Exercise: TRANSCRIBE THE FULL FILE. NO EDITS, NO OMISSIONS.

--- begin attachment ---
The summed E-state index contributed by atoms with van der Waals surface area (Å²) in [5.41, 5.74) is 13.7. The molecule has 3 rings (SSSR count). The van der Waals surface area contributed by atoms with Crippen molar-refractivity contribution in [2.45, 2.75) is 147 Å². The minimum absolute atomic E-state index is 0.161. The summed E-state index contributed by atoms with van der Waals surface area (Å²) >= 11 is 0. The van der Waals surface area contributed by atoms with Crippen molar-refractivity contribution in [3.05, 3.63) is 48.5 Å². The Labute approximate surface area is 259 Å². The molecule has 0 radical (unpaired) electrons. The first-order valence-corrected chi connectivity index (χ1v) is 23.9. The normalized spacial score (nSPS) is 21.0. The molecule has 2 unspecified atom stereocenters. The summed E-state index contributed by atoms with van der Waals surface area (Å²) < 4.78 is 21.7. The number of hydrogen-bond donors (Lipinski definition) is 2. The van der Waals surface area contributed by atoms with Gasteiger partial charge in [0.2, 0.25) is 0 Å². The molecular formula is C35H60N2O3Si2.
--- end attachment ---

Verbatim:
The summed E-state index contributed by atoms with van der Waals surface area (Å²) in [5.41, 5.74) is 13.7. The molecule has 3 rings (SSSR count). The van der Waals surface area contributed by atoms with Crippen molar-refractivity contribution in [2.45, 2.75) is 147 Å². The minimum absolute atomic E-state index is 0.161. The summed E-state index contributed by atoms with van der Waals surface area (Å²) >= 11 is 0. The van der Waals surface area contributed by atoms with Crippen molar-refractivity contribution in [3.05, 3.63) is 48.5 Å². The Labute approximate surface area is 259 Å². The molecule has 0 radical (unpaired) electrons. The first-order valence-corrected chi connectivity index (χ1v) is 23.9. The normalized spacial score (nSPS) is 21.0. The molecule has 2 unspecified atom stereocenters. The summed E-state index contributed by atoms with van der Waals surface area (Å²) < 4.78 is 21.7. The number of hydrogen-bond donors (Lipinski definition) is 2. The van der Waals surface area contributed by atoms with Gasteiger partial charge in [0.2, 0.25) is 0 Å². The molecular formula is C35H60N2O3Si2.